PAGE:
Please analyze the selected reading section taken from Cengage below (attached):
After reading your selected narrative, give a one-page interpretative analysis.
That is, based on the actual reading (information or facts from the author), compose logical and sound inferences (highly probable and highly likely the best perspective as any).
Example, A young lady is kneeling in the school hallway picking up her books; a male student is standing near her. What could have logically happened in this scenario?
Always include your facts (what you actually saw, read or heard): One, she’s kneeling; Two, books are on the floor; Three, there’s a male student; Four, they are in the hall.
What can you interpret to be logically what happened although you were not there?
Substance and content matter more than the length or how long.
Your paper must include any facts, actual information in the reading, etc.
Please do not write a summary, please…
Positing “Self,” Excluding Interaction with “Other”: Asante
Molefi Asante presents the future discipline of African American studies as one that investigates only the African side of the Du Boisean double consciousness. Rather than disrupting the self/other binary, Asante emphasizes a concept of the African “self” to the exclusion of an African American ethnicity or an American or Western culture with which African Americans interact. Subjectivity or agency for Asante means “totally disengaging “their” critical thinking from the traditional views held by whites,” thereby “secur”ing” a better vantage point on the facts … and hav”ing” a better handle on your own theoretical and philosophical bases” (20). Identifying the two classes of critics of Afrocentricity as “those who are simply opposed to any African self-determination and those who favor African self-determination within the framework of European experiences (21),” Asante defines Africology:
The groundedness of observations and behaviour in the historical experiences of Africans becomes the main base for operation in the field of African American Studies. Centrism, the operation of the African as subject (or the Latino as subject or the European as subject, and so
forth), allows Africology to take its place alongside other disciplines without hierarchy and without hegemony. As a discipline, Africology is sustained by a commitment to centering the study of African phenomena, events, and persons in the particular cultural voice of the composite African people. But it does not promote such a view as universal.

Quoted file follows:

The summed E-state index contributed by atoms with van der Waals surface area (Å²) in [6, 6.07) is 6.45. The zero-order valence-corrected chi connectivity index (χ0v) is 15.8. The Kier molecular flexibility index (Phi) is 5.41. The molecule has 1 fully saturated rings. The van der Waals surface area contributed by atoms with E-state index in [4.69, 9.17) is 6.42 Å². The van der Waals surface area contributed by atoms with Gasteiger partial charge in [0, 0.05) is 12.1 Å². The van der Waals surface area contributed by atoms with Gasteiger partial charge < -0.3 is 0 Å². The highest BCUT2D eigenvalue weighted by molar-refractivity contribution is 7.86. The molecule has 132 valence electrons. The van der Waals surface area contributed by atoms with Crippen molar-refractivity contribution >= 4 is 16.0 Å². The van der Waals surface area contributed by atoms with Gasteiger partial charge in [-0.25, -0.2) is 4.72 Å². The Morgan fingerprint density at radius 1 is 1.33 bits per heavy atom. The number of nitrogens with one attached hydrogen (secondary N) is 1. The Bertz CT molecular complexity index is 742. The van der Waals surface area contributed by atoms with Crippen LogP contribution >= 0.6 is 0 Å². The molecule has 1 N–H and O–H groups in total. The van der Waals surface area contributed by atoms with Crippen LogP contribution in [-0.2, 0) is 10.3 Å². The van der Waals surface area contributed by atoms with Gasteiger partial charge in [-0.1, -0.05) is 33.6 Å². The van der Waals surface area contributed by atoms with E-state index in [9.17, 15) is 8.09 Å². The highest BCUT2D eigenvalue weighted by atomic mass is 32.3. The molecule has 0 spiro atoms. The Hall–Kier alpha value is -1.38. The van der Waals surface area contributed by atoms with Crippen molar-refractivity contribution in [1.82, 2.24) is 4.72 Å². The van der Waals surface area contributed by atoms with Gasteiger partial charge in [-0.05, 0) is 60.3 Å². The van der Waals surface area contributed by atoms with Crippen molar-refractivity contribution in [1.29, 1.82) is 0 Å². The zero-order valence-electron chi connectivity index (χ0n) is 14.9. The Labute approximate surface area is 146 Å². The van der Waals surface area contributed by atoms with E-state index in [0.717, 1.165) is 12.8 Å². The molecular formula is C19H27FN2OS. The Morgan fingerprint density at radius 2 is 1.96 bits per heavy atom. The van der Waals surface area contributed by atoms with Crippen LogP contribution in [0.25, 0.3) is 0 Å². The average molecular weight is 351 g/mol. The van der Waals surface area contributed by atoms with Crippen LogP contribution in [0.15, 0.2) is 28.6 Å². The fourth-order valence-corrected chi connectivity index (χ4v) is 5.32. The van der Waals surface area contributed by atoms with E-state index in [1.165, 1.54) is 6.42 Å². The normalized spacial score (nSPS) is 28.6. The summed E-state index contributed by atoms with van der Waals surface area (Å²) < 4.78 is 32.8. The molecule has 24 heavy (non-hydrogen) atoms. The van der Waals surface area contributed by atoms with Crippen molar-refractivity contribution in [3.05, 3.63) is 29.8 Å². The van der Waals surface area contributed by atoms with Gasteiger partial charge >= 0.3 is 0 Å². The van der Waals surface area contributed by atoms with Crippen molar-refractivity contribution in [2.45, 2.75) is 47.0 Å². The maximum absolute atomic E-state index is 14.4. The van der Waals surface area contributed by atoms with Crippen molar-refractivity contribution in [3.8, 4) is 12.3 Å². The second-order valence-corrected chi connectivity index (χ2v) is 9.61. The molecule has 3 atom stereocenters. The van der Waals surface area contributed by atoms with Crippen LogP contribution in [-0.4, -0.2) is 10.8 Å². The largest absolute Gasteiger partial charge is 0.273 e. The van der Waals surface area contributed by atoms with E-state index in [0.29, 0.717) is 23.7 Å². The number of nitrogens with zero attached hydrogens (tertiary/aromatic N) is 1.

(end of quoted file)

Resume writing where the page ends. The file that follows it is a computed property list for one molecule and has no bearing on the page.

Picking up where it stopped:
Furthermore, it opens the door for interpretations of reality based upon evidence and data secured by reference to that world voice. (25)
He describes the doctoral program at Temple University as having two fields, cultural aesthetics and social behavioral, from which emanate two areas of research and responsibility:
Creative, inventive, artistic, literary:
epistemic issues, ethnicity, politics, psychology, and modes of behavior;
scientific issues, history, linguistics, economics, and methods of investigation;
artistic issues, icon, art, motifs, symbols, and types of presentation
Social, behavioral, action, historical:
relationships, the living, the dead, the unborn;
cosmos, culture, race, class, gender; mythoforms, origins, struggles, victories; and recognitions, conduct, designs, signs. (28)
He sees the scholars of the future as “advanc”ing” the relocating process in theory and practice as the generalship of the field improves in the give-and-take of debate,” and he welcomes to the field of study those who share its perspective, expecting “there will be those scholars of whatever cultural and racial background who will understand our abiding interest in free and full inquiry from our own centered perspective and who will become the new Melville Herskovitz and Robert Farris Thompsons” (28).
While Asante reminds the reader midway through the article that “the Afrocentric method pursues a world voice distinctly Africa-centered in relationship to external phenomena” and not “distinctly African,” his use of “African” at crucial times to describe what he terms as “African society, either on the continent or in the Americas” (26) constructs an African identity that empties Africa’s diaspora of the cultural syncretizations and transformations that occur(ed) within the Western context. Thus the “self” so constructed stands in diametric opposition to the European “other” and cannot engage in the disruption of the binary, for it does not acknowledge the binary. The opposite of Gates’s approach to the binary that reifies the “other,” Asante reifies the “self,” and his paradigm begs the question of how to connect variously centered scholarships that contain significant opposing elements and varying degrees of power over one another’s reality without replicating the dichotomy of difference.
African American Studies in the Borderlands
We have moved from the discourse of the color line to the discourse of borderlands. The borderlands, with its shifting boundaries that become entrenched, disappear, and are newly constituted, are contested areas, contested by both the population that controls the boundaries and also by those who have been restricted by the boundaries. The boundaries of the color line in the United States have shifted, yet racism remains and binaries that reinforce difference negatively regenerate modernity’s fragmentation reinforced by postmodernism’s replicative solution of the both/and binary.